Maybe I could have negotiated the price up, but the starting point was so low from where I would need it to be, it just wasn’t worth my time. I passed on this job and you should, too.
For the summer issue of Luxe magazine, I have two features in the same issue from two awesome clients. The cover story features a stunning penthouse designed by Kim Hagstette of Maven Interiors that I photographed last winter. Here are the tearsheets from the magazine
The other feature is beautiful mediterranean style home designed by Holly Freres of JHL Design. This classy estate in the heart of Willamette Valley was a lot of fun to shoot and I’m happy to see it get published.
This just floated into my inbox today: Out of 1000 House Tours on popular home decor site Houzz.com, Jessica Helgerson’s Tiny House I photographed is the third most popular. I’m certainly not surprised. It was one of those magical shoots where the right pieces came together. Great design, great light, and a little help from the Lincoln Barbour touch and you get beautiful photography that gets noticed.
This was part of a large sign with names of donors who helped build Dorasan Station, the last stop before entering North Korea by train. The rail line was used at one point for a joint economic venture between North and South. In 2008, The North Koreans shut the program down and closed the border after only one year of use. The South Koreans seem really saddened by the divide. One sign at the station reads: ”Not the last station from the South, But the first station toward the North.”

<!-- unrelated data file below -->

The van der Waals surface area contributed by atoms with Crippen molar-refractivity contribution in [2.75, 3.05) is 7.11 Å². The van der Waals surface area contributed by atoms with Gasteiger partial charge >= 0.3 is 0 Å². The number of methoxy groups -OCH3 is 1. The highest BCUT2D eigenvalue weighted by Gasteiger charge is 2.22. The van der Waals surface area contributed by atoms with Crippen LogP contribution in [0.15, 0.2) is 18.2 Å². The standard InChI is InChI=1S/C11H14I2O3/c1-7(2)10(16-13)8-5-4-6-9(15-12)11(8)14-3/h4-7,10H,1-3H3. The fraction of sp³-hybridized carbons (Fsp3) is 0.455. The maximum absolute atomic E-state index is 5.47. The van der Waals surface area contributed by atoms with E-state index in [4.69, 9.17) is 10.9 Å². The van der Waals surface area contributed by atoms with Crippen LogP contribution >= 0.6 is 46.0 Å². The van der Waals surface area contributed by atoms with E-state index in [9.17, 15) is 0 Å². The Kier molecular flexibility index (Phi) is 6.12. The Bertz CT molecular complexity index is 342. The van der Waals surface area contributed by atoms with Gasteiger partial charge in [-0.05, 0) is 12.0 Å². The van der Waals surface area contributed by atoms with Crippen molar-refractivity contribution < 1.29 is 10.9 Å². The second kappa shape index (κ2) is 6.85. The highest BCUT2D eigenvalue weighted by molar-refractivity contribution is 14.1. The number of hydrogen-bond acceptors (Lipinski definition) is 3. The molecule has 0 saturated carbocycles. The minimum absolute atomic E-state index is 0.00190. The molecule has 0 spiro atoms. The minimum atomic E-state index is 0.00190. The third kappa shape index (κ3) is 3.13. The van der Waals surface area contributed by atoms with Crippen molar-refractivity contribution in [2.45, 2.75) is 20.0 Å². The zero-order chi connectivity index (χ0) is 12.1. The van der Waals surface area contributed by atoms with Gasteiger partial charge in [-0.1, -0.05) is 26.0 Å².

I took a day trip to the DMZ which is the 2.5 mile (heavily fortified) buffer zone between North Korea and South Korea. It was cold, windy, and pouring rain. It just felt like a bad place. The village in the distance is called Kijong-dong or “Peace Village” but our American GI tour guides told us everyone calls it propaganda village. There’s actually no one living in the village. It’s just made to look like a bustling and modern city to entice South Koreans to defect to the North. Most of the larger buildings are hollow on the inside. They GIs could tell because the lighting faded from the top floors to the bottom. Smoke and mirrors…
Side Note: I shot this with my Lomo on Kodak Portra 400 because my 5D Mark II got soaked and stopped working a few hours into the tour. Doh!
It’s a shame to me that most of the goods and products we buy have such a short lifespan.
What a year it’s been! As you know, my wife and I had our first baby last December. Becoming O...
Here is a really cool shoot I did for last month’s issue of Portland Monthly. Thomas Lauderdal...
This was part of a large sign with names of donors who helped build Dorasan Station, the last stop ...
Here’s some before and after examples of windows I’ve retouched....
I’ve been a member of Wonderful Machine for several years now. A lot of great things (big and ...